How to Keep in Touch With Childhood Friends

Growing up, my family moved a few times due to my father’s jobs in sales and consulting. From Denver to Seattle, and eventually Atlanta, my childhood was a cross-country experience that influenced my development from a very young age. The move to Atlanta took place just before I began my freshman year of high school. At that time, if I wanted to stay in touch with the small community I grew up in, I had to write and mail letters or, if time allowed me to take up the phone line, an email. When my parents would let me, maybe around the holidays, I’d get to make a long distance call from a landline (cue the Stranger Things theme music) for no more than 30 minutes.

Then, social media changed the game. Suddenly, I was getting friend requests from people I hadn’t been in contact with since first grade! But once you’re connected with your middle school bestie, what do you do? If you’re anything like me, you occasionally “like” their profile pictures or wish them the obligatory “happy birthday.” Sadly, it’s safe to say that a Facebook friendship does not always translate to being friends in real life. Sometimes this is okay, but what if we want more? How do we rekindle or maintain relationships we so valued once upon a time?

Here are three ways I’ve been able to keep in touch with childhood friends across the miles:

Forgive and forget

It can be fun to reflect on the past, but we shouldn’t actually try to relive it. Whatever happened in kindergarten should stay in kindergarten. If you want to have real, grown-up friendships, you can’t be petty. We all make mistakes when we’re young and just beginning to figure out who we are and how we fit into the world.

This is something I try to keep in mind when someone from my childhood sends me a friend request. I was bullied mercilessly as a kid, and, if any coming-of-age movie tells me anything, I should gladly deny requests from former bullies in an attempt to “get back at them.” But hating someone for something they did or said when they were 7 or 12 is unfair. Forgiving people for who they used to be before or during puberty allows us to enjoy who they grew up to be.

Take it offline

Online dating experts suggest taking the conversation off of the app to develop real relationships. I believe the same logic applies to maintaining contact with old friends. Social media is fine for an initial re-introduction, but there is something special about getting personal texts from a friend who checks in when they find out my parent is sick or calling someone to hear about her new baby. Social media often offers a highlight reel, but phone conversations help us get the full story.

Write letters

One of my favorite pastimes in junior high and high school was writing colorfully decorated and elaborately folded notes to pass to my girl friends in the hallway. The letters were often riddled with nicknames and code words that only the writer and reader could understand. I still remember the excitement and anticipation when I received a note; I felt honored that someone took (too much) time out of their day to craft this correspondence. Why should we lose that feeling as we get older? I have received some absolutely exquisite letters from dear friends over the years, delicately scripted on beautiful stationary. The contents of the letter are not as “juicy” as they were 15 to 20 years ago, but the fact that someone took time to let me know they were thinking of me is a gesture that I appreciate.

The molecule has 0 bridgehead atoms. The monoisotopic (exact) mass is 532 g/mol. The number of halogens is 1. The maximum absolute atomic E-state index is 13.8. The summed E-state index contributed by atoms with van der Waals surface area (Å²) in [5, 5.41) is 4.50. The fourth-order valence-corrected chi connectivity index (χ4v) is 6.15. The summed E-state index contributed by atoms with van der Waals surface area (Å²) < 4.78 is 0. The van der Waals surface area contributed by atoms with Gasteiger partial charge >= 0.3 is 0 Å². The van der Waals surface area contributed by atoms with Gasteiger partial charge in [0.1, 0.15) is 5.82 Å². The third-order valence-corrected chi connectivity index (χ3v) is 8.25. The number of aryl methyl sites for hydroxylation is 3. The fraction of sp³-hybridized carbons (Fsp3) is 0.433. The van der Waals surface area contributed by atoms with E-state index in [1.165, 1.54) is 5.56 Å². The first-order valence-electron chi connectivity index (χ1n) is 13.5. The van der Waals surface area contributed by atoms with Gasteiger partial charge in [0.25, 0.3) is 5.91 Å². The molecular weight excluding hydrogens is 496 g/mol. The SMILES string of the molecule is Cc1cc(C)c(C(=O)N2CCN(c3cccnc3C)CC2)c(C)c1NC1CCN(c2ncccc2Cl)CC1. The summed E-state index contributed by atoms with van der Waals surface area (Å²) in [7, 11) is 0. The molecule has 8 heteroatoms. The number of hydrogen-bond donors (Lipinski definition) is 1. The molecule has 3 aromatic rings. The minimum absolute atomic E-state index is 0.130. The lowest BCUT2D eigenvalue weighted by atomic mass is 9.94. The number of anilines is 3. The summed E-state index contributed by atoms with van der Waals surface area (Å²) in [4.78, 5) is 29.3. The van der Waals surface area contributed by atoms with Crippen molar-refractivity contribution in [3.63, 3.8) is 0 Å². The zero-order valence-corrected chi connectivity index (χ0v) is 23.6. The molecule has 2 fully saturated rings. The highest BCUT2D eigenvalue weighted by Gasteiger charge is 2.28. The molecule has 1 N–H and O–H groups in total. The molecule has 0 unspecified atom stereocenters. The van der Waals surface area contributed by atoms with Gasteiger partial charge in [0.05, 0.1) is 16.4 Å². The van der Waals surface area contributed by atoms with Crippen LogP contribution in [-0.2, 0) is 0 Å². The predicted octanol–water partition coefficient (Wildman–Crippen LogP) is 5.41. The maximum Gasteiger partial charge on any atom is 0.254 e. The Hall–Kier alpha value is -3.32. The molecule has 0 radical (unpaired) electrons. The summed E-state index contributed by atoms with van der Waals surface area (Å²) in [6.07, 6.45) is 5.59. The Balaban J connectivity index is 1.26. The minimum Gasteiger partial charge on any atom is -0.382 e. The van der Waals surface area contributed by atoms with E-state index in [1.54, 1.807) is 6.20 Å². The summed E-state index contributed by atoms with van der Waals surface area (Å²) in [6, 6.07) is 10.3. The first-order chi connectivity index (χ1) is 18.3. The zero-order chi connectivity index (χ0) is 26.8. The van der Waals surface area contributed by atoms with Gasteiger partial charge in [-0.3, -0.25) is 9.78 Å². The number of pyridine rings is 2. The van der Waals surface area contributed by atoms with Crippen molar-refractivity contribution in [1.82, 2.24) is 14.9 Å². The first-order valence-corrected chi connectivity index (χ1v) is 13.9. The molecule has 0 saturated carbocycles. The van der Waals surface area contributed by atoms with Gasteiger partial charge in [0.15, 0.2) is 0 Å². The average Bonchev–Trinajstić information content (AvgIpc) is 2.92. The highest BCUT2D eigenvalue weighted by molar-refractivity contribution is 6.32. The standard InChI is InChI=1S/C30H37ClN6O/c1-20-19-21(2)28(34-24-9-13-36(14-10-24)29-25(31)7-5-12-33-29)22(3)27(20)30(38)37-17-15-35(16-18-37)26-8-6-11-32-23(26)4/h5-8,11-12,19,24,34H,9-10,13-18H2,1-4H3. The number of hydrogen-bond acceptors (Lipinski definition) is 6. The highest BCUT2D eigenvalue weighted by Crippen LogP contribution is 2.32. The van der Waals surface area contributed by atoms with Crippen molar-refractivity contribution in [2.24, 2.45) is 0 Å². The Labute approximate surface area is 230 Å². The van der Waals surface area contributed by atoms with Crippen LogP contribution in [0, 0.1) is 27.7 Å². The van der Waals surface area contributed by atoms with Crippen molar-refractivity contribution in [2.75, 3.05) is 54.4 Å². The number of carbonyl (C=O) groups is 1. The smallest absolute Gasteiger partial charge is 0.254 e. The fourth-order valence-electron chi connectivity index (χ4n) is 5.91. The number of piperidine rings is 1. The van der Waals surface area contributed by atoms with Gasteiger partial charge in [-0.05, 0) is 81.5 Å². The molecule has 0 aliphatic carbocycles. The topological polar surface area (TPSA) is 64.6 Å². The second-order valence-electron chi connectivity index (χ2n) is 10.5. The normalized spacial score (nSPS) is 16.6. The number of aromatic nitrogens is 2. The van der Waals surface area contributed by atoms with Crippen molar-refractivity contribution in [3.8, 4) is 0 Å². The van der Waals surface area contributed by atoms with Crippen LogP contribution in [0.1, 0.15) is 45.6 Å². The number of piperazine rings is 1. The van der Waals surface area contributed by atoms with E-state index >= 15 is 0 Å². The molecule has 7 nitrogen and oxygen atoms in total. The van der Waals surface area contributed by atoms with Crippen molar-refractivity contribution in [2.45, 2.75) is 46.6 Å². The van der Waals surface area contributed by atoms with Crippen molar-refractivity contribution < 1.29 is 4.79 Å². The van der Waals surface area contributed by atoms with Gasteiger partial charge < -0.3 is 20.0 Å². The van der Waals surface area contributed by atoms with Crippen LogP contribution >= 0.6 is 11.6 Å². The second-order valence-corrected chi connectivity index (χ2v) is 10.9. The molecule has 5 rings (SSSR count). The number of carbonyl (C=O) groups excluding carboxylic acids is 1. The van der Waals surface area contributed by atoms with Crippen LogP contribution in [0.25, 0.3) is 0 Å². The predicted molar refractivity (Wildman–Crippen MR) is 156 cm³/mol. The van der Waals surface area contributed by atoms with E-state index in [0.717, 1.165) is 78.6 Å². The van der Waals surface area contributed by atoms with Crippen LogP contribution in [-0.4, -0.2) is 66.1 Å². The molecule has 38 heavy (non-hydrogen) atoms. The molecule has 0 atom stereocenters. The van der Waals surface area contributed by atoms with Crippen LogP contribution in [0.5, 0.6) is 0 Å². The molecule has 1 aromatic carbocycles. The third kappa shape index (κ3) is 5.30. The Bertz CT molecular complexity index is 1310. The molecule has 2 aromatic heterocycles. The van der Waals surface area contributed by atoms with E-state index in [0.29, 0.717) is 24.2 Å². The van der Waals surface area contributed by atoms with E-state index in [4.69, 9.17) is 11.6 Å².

When I attended my 10th high school reunion with an open mind, I found that some of my grade school enemies were actually pretty likeable, and later, they became some of my greatest friends and business partners. You never know if the mean girl at the lunch table will turn out to be a talented artist who helps you launch your creative career. If you would have told 16-year-old me that the cool kids would become some of my favorite personal photographers, designers, and networking buddies, I would have scoffed at the idea. In fact, an open mind and a willing heart could create opportunities you never knew were possible when you reconnect with childhood friends.

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Aisha Adkins

Aisha Adkins is a writer, advocate, graduate student, and speaker based in Atlanta, Georgia. A graduate of Georgia Southern University, with Bachelor’s of Science in Sociology, this authentic storyteller is driven by faith, inspired by family, and eager to use her talents to affect positive social change. She is a full-time caregiver for her mother and founder of Our Turn 2 Care. When she is not a doting daughter and agent of change, she enjoys classic film, live music, and nature.